Tuesday, April 5, 2011

"Retiring" from the street life

One of the most important - and least-known - ways that Broken Hearts meets the physical needs of those we meet on Thursday and Friday nights, is through what we call the Street Retirement Fund. This past year, it was given to two individuals - one male, one female - to help them get off the street.

The fund is set up as a scholarship of sorts, provided to people we've been in relationship, that we trust, and who are actively working towards getting off the street and becoming productive, emotionally, and spiritually- whole members of society. Essentially, they are required to fill out a proposal with a brief explanation of who why they need the money for housing, and what their goals are as they get off the street. We will pay up to 3 months of their housing while they work on getting clean, and/or getting a job, finding stable living, completing a program, etc. 

Recently a friend of ours (we'll call him 'J') has been working on getting himself into permanent housing and finding a job. He is transitioning from a recovery program to SRO housing, staying in a shelter on Skid Row in the meantime. He had to have a deposit to get into the new place, but has no money. 

I talked to our board this weekend, and we decided if he filled out the Street Retirement proposal, we'd pay for his first 3 months of his living expenses. He would have been able to pay it on his own, except that his General Relief money has to get transferred from his old program back to him, and it would take longer than the time frame he needed to get into new housing. 

This morning he called me bright and early. "Are you up?" he said when I answered. "Uh...not really," I responded, incredibly groggy. I'd answered the random phone number, only because I knew it was probably him expecting money and help getting checked in. I hadn't gotten enough sleep all weekend and didn't expect such an early phone call. But he needed me down there, so I reconfigured my plans for the day and downed as much coffee as I could on my way to Skid Row. The whole process (not being able to check in as early as expected, picking up his stuff being stored in my Basileia office, getting a money order, eating breakfast at some sketchy joint on 7th street) all took WAY longer than expected.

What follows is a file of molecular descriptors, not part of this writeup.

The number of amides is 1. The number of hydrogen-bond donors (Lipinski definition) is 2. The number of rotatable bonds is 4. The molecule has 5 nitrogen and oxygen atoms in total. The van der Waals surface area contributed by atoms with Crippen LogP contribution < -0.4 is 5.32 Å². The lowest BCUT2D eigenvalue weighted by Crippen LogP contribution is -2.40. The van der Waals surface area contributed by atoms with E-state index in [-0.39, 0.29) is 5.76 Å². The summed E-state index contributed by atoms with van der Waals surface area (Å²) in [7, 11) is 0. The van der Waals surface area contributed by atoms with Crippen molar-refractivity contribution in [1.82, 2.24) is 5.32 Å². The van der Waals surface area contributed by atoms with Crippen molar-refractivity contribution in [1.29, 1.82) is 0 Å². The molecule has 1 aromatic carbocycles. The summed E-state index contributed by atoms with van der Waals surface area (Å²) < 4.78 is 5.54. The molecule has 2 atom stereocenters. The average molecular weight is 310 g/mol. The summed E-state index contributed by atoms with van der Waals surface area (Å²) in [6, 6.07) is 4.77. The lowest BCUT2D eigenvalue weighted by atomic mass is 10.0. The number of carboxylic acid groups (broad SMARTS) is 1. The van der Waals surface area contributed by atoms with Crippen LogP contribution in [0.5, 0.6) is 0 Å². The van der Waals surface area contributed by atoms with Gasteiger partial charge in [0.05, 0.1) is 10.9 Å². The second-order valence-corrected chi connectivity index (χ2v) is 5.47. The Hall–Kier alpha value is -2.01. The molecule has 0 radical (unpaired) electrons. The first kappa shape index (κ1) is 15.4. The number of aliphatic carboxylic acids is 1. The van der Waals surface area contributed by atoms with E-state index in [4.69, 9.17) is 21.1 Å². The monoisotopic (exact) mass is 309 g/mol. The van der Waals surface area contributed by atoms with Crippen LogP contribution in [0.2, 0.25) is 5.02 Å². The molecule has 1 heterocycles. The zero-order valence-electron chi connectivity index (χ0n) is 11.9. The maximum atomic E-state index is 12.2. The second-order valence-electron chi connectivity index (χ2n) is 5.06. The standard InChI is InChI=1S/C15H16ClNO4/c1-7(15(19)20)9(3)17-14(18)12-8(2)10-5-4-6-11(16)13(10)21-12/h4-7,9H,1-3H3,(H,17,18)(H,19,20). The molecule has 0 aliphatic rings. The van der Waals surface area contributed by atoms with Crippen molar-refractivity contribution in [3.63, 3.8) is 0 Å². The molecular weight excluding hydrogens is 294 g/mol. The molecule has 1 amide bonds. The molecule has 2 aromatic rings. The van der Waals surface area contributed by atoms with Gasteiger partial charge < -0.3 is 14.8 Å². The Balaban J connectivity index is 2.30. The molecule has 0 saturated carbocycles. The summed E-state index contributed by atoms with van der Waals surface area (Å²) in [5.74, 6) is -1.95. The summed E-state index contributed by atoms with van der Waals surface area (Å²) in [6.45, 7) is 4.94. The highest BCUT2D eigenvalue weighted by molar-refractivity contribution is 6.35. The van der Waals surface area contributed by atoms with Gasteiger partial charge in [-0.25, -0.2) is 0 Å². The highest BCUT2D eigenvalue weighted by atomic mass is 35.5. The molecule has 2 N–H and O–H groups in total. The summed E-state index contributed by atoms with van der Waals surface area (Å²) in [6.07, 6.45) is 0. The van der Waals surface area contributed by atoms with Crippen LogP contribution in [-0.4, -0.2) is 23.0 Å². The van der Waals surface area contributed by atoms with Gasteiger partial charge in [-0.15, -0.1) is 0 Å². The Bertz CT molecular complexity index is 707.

But as we talked about the Street Retirement Fund during errands, he told me that his General Relief only pays for about 9 months, and then they cut him off for 3 months before it kicks in again. His was about to get cut off and wouldn't have a source of income for the next 3 months. By us offering to pay for exactly 3 months (unexpectedly, because he thought I was going to lend him money for 1 month), it would cover his lapse in government assistance while he got settled and looked for a job!

When I'd thought to have BH help him, I had no idea about that. In fact, in order to stay in his housing he needed to have proof of income. By promising 3 months of provision for him, he could let them know he is covered until GR kicks in again. So cool to see God's hand in this whole process! Especially after Thursday night, when he'd been telling us that his faith had been lacking because he didn't really see God's power or provision much in his life.

What is also encouraging to me is that the Street Retirement Fund doesn't just give money, but helps set goals and check in regularly with our "clients" to make sure they're moving towards their goals and providing for themselves. So as we help 'J' out, he'll also be held accountable for looking for a job, applying for school, and paying for his own rent. Meaning with some assistance, he should be self-sufficient in  a few months...and hopefully with much greater faith in God. Ideally, that would be followed by him being out on the streets with us encouraging others with his story like our other STF recipients have been doing. 

Little sleep and a morning on skid row = totally worth it.

If you'd like to help support more men and women in getting off of the streets, you can donate here: http://prayer.brokenheartsministry.org/donate/

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